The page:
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Albany Kicks Off Regional Clean Transportation Planning

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Transportation is now the leading source of carbon pollution in the Northeast. (Tama66/Pixabay)
Transportation is now the leading source of carbon pollution in the Northeast. (Tama66/Pixabay)
 By Andrea Sears - Producer, Contact
April 11, 2018

ALBANY, N.Y. - Albany was the scene of the first in a series of public listening sessions to develop a multi-state plan for clean transportation.

Transportation now is the leading source of greenhouse-gas emissions in the Northeast, accounting for about 40 percent of all carbon pollution. Last November, seven northeastern and mid-Atlantic states and the District of Columbia pledged to reduce emissions from the transportation sector. Bruce Ho, senior advocate at the Natural Resources Defense Council, said the regional listening sessions are an important step in that process.

"They're asking for input on how we can modernize the system in order to address climate change," he said, "but also a host of other issues, including economic growth and ensuring that transportation is affordable and accessible to people throughout the region."

Participating states include Connecticut, Delaware, Massachusetts, Rhode Island and Vermont. The next regional listening session will take place on May 21 in Hartford, Conn. People at the sessions consider multiple ways to cut down on the climate impact of the transport system. Ho said that could mean improving public transportation, or switching to electric vehicles.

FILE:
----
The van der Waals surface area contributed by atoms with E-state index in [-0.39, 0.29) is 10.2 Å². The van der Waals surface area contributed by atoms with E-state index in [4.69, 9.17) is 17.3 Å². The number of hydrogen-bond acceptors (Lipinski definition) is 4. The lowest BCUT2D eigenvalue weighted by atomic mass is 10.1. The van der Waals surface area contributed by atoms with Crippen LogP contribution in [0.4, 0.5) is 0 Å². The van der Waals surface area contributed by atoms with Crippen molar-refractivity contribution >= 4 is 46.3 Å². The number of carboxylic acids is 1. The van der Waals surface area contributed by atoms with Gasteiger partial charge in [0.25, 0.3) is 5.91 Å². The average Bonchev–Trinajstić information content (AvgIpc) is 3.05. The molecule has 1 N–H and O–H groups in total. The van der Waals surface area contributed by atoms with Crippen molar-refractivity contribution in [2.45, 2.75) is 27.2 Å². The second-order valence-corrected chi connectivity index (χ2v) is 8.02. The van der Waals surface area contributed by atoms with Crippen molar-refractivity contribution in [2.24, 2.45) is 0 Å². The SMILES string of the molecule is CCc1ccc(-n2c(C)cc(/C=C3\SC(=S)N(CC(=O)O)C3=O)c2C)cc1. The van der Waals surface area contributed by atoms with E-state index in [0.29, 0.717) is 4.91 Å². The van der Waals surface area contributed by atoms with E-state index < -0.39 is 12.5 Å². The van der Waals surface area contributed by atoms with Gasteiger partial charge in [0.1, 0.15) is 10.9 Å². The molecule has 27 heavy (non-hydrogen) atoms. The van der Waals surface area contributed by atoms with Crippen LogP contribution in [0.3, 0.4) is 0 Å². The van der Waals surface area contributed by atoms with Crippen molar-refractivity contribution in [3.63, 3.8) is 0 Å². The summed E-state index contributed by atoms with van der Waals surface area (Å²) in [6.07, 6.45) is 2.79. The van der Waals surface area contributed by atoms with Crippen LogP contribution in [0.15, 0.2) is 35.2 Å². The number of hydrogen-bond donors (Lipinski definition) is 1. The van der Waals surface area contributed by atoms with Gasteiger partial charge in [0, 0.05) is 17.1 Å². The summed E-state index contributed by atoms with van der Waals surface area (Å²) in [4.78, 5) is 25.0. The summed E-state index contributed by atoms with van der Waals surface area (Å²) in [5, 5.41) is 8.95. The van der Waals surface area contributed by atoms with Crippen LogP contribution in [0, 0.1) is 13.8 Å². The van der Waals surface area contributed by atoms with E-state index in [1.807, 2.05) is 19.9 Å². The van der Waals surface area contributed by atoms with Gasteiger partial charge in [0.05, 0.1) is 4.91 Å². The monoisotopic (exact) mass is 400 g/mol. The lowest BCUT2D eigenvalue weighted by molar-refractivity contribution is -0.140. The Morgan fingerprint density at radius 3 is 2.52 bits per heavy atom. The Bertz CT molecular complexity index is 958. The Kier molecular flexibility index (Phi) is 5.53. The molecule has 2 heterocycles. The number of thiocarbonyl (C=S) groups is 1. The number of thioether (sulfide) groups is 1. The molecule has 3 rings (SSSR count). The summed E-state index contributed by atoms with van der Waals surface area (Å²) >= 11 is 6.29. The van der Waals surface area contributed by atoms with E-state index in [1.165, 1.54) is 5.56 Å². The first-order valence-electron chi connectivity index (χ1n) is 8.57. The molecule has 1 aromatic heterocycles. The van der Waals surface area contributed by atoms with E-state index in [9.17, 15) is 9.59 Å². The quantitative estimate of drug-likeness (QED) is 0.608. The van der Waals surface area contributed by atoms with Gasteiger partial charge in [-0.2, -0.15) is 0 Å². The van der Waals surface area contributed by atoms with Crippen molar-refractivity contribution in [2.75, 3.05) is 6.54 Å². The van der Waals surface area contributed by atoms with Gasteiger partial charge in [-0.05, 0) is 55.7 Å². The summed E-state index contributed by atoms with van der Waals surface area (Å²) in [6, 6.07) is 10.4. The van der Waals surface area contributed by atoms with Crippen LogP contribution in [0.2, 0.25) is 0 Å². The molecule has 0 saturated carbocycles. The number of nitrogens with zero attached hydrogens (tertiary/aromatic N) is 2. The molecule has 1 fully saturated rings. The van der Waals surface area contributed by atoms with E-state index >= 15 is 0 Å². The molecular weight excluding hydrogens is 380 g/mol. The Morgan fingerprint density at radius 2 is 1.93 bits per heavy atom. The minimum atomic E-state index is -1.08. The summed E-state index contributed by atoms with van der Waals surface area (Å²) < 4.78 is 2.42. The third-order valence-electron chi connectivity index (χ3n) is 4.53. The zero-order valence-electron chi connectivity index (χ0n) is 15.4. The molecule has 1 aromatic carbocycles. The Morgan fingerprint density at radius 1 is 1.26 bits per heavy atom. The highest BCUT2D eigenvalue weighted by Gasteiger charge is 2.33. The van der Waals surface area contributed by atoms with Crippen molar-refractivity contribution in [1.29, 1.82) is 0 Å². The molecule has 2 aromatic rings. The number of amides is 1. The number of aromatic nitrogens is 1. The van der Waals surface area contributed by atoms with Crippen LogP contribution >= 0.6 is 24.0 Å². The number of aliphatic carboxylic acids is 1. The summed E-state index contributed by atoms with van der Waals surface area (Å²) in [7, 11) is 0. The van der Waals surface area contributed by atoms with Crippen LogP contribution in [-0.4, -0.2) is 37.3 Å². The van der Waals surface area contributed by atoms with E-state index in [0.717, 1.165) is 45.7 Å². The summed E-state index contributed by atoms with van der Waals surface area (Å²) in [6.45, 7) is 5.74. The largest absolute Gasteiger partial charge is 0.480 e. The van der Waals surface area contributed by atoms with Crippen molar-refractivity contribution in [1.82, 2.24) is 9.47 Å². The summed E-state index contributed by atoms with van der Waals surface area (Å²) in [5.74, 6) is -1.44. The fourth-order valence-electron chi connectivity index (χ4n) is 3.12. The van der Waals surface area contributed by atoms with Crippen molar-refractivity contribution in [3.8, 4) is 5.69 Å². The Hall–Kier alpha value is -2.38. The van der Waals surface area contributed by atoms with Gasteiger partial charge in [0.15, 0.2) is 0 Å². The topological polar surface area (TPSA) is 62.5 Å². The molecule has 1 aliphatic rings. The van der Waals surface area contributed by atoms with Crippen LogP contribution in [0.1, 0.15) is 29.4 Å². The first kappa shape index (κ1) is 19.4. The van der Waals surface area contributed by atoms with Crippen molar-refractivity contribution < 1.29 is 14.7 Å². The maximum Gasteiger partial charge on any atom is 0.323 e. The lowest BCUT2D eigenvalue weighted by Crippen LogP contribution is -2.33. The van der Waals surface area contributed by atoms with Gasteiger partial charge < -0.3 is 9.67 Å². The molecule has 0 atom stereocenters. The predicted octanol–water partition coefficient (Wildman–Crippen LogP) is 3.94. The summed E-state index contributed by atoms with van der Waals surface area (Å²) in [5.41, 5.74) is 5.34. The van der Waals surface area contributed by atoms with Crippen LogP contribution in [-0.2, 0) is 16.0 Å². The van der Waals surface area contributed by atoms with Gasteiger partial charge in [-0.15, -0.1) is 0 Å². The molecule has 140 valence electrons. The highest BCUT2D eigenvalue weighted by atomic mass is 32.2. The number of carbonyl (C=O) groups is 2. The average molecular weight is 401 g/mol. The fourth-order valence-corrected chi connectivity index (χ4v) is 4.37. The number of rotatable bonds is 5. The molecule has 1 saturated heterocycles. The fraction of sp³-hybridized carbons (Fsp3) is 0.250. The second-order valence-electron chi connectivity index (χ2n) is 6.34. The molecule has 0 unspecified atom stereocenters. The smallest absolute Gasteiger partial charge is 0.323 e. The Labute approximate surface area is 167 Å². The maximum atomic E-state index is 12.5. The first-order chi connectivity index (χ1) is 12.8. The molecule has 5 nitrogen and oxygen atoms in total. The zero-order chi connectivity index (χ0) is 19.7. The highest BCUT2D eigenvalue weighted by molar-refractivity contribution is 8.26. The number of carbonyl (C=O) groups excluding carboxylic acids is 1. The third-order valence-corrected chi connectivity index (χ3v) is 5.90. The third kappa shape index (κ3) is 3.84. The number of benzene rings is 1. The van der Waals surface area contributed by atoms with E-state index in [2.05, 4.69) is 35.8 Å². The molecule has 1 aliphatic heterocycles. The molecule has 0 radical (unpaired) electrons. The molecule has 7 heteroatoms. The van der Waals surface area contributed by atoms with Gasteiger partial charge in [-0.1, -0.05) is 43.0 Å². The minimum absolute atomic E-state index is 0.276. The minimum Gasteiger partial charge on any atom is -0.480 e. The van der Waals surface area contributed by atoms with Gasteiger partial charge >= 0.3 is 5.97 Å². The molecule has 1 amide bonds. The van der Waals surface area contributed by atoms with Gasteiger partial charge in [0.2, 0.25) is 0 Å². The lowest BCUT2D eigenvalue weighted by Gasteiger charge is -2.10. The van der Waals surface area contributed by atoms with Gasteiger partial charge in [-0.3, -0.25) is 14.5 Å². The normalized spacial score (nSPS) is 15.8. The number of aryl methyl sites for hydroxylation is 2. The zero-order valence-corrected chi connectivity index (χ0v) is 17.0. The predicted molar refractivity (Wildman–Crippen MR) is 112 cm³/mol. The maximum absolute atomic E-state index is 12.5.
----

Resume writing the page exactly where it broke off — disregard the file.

"That's both personal cars but also things like electric buses and electric trucks," he said, "so that we can continue to achieve all of the transportation options that we need, but can do so in a way that is cleaner."

Ho said cutting carbon emissions from transportation is critical to meeting state and regional greenhouse-gas reduction goals. But taking on the transportation system is more than an environmental initiative. Ho said transportation is underfunded, and finding clean alternatives should spur economic development and create jobs.

"If we create a more efficient system that allows people to get where they need quicker and cleaner," he said, "it really is a huge potential economic advantage for this region."

Studies estimate a regional Clean Transportation Initiative could cut pollution by 40 percent, create more than 100,000 jobs and save consumers $14 billion by 2030.

More information is online at

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